The league sponsors and broadcasters favour the 16-club championship resuming with all matches behind closed doors in Gauteng province, which includes Johannesburg.
But club officials remained tight-lipped Thursday about the likely outcome, with many telling AFP there were arguments for and against resuming.
A major worry is that Gauteng is the epicentre of the COVID-19 disease, which claimed 5,940 lives in the republic by Wednesday, the highest toll in an African nation.
Absa, one of the five major banks in South Africa, are withdrawing as Premiership sponsors when the 2019/2020 season concludes.
A spokesman for the company said “Absa are keen for the league to be decided on the field rather than in the boardroom”.
Premiership football is a major drawcard for TV rights holders SuperSport, a pay-to-view sport channel based in Johannesburg.
There are 54 outstanding league fixtures, with clubs having between six and nine fixtures to fulfil, and the Nedbank (FA) Cup has reached the semi-finals stage.
Teams have been warned by league boss Irvin Khoza that they will lose their 2.5 million rand ($150,000/130,000 euro) monthly grant unless football restarts.
Club officials estimate it costs between 3.5 and four million rand each month to run a top-flight club so the grant plays a significant role.
After 11 match venues and 14 training grounds were chosen in Gauteng, Premiership officials wanted the league to restart on July 18.
– ‘Obstructionist’ –
But the South African Football Association (Safa) said the league could not resume until August 1, citing the need for referees to achieve match fitness.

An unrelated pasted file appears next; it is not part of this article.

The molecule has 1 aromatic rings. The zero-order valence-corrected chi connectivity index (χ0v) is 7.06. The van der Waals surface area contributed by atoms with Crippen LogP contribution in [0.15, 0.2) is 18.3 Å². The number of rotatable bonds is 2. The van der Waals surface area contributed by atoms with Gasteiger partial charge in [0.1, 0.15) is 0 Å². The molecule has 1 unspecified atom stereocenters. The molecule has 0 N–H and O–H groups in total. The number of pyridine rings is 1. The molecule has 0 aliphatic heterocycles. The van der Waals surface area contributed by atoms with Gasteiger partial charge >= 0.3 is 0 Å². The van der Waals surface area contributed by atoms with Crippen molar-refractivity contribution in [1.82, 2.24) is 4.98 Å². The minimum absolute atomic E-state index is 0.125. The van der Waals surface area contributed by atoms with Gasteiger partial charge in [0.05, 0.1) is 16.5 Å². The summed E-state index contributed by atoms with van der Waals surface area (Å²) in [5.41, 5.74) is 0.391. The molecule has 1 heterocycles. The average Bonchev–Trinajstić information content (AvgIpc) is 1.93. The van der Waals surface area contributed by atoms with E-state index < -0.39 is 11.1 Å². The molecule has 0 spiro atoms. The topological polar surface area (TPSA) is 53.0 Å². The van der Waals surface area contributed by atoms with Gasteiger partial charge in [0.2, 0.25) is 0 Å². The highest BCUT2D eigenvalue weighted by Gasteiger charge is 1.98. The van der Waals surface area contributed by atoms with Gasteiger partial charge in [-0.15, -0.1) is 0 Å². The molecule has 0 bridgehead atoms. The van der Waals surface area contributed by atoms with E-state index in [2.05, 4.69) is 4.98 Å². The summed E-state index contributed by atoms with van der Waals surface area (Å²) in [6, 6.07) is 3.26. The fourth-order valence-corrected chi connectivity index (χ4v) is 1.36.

Former FIFA and Premiership referee and league official Ace Ncobo dismissed this claim as “obstructionist”.
“I mentor some of the referees, speak to them frequently, and know for a fact that most of them are ready,” he said.
“They kept fit during the coronavirus lockdown by exercising individually. The only thing they need now is to undergo COVID-19 tests.”
Many league officials believe Safa want to show the league that they run football in South Africa, a charge the association vehemently denies.
Long-serving official Khulu Sibiya from SuperSport United admits that “the relationship between the league and Safa is very, very fragile.
“We must end this them-and-us situation which creates continuous friction that benefits nobody and sets South African football backwards.”
Kaizer Chiefs top the table, four points ahead of defending champions Mamelodi Sundowns having played one match more.
At the other end of the standings, only seven points separate seven clubs desperate to avoid relegation.
Demotion comes at a heavy cost in South Africa with the team finishing last in the Premiership earning 140,000 rand more than the second division champions.